Being a writer is weird. It’s April, and I haven’t put out any new books yet this year, which makes me feel unproductive. But I’ve been working so hard!
So I figured I’d post an author update to prove to myself that I’ve accomplished things.
First off, let’s talk about The Shadow Journals. This is my new urban fantasy project that I mentioned in my post of goals for 2021, and I’m happy to report that I’ve finished the first draft of four novella-length stories in the series.
The fifth story is turning out to be way longer than the others. I’m considering bundling the first four stories into one volume and putting it out for free as a reader magnet. Then the rest of the books would be novel-length.
First off, let me specify that this post is purely writing related. Looking at the big picture, I’m incredibly grateful to have made it through 2020 with my health and finances intact. I hope for the same in 2021.
Writing is a big stress-reliever for me and one that I definitely need right now. So for the moment at least, I’m going to push aside the dumpster fire that is current events and talk solely about writing and publishing.
Published in 2020
I’m proud to have published three books last year, a big accomplishment for me since I’ve averaged one per year until now. (I think the most I ever managed in the same year was two.)
The Dark and Otherworldly series was my first foray into publishing urban fantasy, which is a genre that I love to read. I’d actually written urban fantasy books before then, but that was back in my early days as an author, and they were horrible novels that will remained banished to the depths of my hard drive forever.
Warning: this post contains spoilers for The Cruelest Curse, the third book in my Dark and Otherworldly urban fantasy series. If you haven’t read it yet, skip this post and come back later.
Plotters versus Pantsers. It’s the eternal writer debate. Like Kirk versus Picard or Batman versus Superman. The question is this:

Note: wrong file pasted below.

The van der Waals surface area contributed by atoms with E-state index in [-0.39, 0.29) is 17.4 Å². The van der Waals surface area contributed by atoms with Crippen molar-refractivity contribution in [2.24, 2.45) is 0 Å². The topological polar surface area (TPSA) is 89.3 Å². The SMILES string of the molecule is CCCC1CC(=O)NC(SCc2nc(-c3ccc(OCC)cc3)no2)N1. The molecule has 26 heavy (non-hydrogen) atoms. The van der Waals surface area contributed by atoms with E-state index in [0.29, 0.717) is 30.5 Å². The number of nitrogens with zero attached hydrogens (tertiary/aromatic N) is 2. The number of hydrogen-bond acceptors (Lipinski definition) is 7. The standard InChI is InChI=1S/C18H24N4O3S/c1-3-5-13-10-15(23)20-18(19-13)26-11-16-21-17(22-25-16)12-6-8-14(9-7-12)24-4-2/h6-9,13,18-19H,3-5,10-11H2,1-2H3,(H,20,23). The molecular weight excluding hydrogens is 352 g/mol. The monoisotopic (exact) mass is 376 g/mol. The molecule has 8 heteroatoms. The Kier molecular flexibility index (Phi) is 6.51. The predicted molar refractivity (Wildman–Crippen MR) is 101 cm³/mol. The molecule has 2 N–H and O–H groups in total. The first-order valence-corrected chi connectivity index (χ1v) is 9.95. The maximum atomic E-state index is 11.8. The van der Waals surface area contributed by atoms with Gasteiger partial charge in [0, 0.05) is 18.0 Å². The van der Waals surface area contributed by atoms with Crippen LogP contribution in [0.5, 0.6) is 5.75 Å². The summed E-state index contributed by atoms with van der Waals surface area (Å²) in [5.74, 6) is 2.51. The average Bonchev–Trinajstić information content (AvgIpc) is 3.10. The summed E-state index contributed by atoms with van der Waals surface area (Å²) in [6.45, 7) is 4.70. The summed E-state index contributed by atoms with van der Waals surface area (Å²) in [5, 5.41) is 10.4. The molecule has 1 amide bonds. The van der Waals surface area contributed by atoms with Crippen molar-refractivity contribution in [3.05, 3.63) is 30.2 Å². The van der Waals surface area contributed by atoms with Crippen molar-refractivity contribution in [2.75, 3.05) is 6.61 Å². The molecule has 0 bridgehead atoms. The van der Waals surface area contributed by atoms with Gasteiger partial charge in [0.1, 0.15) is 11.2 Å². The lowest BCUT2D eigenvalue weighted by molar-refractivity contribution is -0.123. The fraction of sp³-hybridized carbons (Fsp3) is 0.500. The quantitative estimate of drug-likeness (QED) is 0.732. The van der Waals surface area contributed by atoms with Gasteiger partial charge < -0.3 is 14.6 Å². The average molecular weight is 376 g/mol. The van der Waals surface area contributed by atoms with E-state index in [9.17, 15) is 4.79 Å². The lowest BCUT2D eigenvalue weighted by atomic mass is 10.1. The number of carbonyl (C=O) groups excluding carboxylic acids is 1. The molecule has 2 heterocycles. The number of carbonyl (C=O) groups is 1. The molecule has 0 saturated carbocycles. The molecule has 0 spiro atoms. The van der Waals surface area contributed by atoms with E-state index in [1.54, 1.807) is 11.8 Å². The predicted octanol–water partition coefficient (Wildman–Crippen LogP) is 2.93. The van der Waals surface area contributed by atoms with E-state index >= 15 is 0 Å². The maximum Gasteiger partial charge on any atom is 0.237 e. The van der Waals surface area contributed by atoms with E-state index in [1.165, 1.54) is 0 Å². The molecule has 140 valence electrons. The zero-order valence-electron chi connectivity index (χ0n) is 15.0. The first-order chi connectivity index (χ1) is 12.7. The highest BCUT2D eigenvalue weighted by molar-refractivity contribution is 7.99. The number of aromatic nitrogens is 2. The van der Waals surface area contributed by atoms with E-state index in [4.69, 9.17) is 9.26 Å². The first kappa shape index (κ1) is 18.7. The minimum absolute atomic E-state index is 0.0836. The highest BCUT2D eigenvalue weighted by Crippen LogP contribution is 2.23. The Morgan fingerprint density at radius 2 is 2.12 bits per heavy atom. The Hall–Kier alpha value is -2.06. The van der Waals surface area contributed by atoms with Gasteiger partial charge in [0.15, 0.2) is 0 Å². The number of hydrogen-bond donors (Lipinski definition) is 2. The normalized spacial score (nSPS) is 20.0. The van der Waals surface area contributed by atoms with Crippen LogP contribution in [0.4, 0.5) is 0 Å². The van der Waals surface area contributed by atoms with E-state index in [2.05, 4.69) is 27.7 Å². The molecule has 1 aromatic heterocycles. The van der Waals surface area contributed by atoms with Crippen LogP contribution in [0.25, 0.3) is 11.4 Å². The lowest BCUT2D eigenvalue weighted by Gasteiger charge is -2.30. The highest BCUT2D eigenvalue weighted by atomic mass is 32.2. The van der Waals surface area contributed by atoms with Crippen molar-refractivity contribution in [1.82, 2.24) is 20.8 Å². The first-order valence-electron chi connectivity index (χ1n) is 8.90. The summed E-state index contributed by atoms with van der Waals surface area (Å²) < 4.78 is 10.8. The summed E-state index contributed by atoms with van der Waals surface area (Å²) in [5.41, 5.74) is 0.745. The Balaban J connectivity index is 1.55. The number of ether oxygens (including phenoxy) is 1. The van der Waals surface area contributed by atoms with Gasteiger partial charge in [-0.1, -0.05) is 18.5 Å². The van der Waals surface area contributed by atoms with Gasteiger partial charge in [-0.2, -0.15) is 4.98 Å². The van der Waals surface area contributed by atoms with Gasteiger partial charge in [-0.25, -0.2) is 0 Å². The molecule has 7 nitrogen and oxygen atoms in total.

Is it better to plot out a novel before writing or discover the story as you go?
I’m definitely a plotter. If I don’t outline a novel before I start, I get stuck and don’t finish. (Looking at you, NaNoWriMos of the past.) But my outlines aren’t set in stone, and as I learn more about the characters and story while writing, I tend to take some detours.
Clockmaker has officially been re-released. I’ve been signing the paperback and hardcover rewards for those of you who contributed to the Kickstarter, (Thank you again for your support and patience!) and they’re just so pretty. Look!
You can get yourself a hardcover, paperback, or ebook copy on Amazon if you don’t already have one. I promise it will deliver swashbuckling steampunk adventure and gothic thrills. Here are some quotes from it that I’ve been making for Book Quote Wednesday on Twitter: Continue reading News & Updates
It still feels like summer here in Florida, but I adore autumn. So when I came across the Autumn Tag over at Perfectly Tolerable, I knew I had to jump on that bandwagon, even if I’m a bit late.
Rules: Answer the questions, link back to the creator, and tag other people.
1. Hot Chocolate – what is your comfort book?